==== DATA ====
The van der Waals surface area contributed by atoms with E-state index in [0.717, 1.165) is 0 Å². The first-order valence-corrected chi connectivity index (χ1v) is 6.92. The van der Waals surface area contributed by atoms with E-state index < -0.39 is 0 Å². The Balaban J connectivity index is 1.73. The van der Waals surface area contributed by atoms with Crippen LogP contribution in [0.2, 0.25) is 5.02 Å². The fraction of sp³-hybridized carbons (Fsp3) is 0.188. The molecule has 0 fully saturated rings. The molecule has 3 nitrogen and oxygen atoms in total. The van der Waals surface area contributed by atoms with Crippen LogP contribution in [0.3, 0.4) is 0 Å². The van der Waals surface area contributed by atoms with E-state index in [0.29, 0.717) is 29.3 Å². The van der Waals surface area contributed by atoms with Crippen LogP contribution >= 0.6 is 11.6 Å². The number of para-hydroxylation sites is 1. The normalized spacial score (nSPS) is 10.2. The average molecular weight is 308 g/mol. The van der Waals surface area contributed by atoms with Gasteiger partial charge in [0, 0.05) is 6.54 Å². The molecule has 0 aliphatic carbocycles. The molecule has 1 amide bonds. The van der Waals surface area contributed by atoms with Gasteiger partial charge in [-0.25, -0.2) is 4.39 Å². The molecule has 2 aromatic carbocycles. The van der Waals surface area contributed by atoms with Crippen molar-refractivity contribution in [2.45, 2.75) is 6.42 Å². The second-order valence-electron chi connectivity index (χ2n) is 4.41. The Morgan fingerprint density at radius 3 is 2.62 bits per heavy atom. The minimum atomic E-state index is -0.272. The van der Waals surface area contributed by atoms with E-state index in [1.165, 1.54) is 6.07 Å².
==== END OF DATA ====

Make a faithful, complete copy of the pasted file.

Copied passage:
The van der Waals surface area contributed by atoms with E-state index in [0.717, 1.165) is 0 Å². The first-order valence-corrected chi connectivity index (χ1v) is 6.92. The van der Waals surface area contributed by atoms with E-state index < -0.39 is 0 Å². The Balaban J connectivity index is 1.73. The van der Waals surface area contributed by atoms with Crippen LogP contribution in [0.2, 0.25) is 5.02 Å². The fraction of sp³-hybridized carbons (Fsp3) is 0.188. The molecule has 0 fully saturated rings. The molecule has 3 nitrogen and oxygen atoms in total. The van der Waals surface area contributed by atoms with Crippen LogP contribution in [0.3, 0.4) is 0 Å². The van der Waals surface area contributed by atoms with E-state index in [0.29, 0.717) is 29.3 Å². The van der Waals surface area contributed by atoms with Crippen LogP contribution >= 0.6 is 11.6 Å². The number of para-hydroxylation sites is 1. The normalized spacial score (nSPS) is 10.2. The average molecular weight is 308 g/mol. The van der Waals surface area contributed by atoms with Gasteiger partial charge in [0, 0.05) is 6.54 Å². The molecule has 0 aliphatic carbocycles. The molecule has 1 amide bonds. The van der Waals surface area contributed by atoms with Gasteiger partial charge in [-0.25, -0.2) is 4.39 Å². The molecule has 2 aromatic carbocycles. The van der Waals surface area contributed by atoms with Crippen molar-refractivity contribution in [2.45, 2.75) is 6.42 Å². The second-order valence-electron chi connectivity index (χ2n) is 4.41. The Morgan fingerprint density at radius 3 is 2.62 bits per heavy atom. The minimum atomic E-state index is -0.272. The van der Waals surface area contributed by atoms with E-state index in [1.165, 1.54) is 6.07 Å².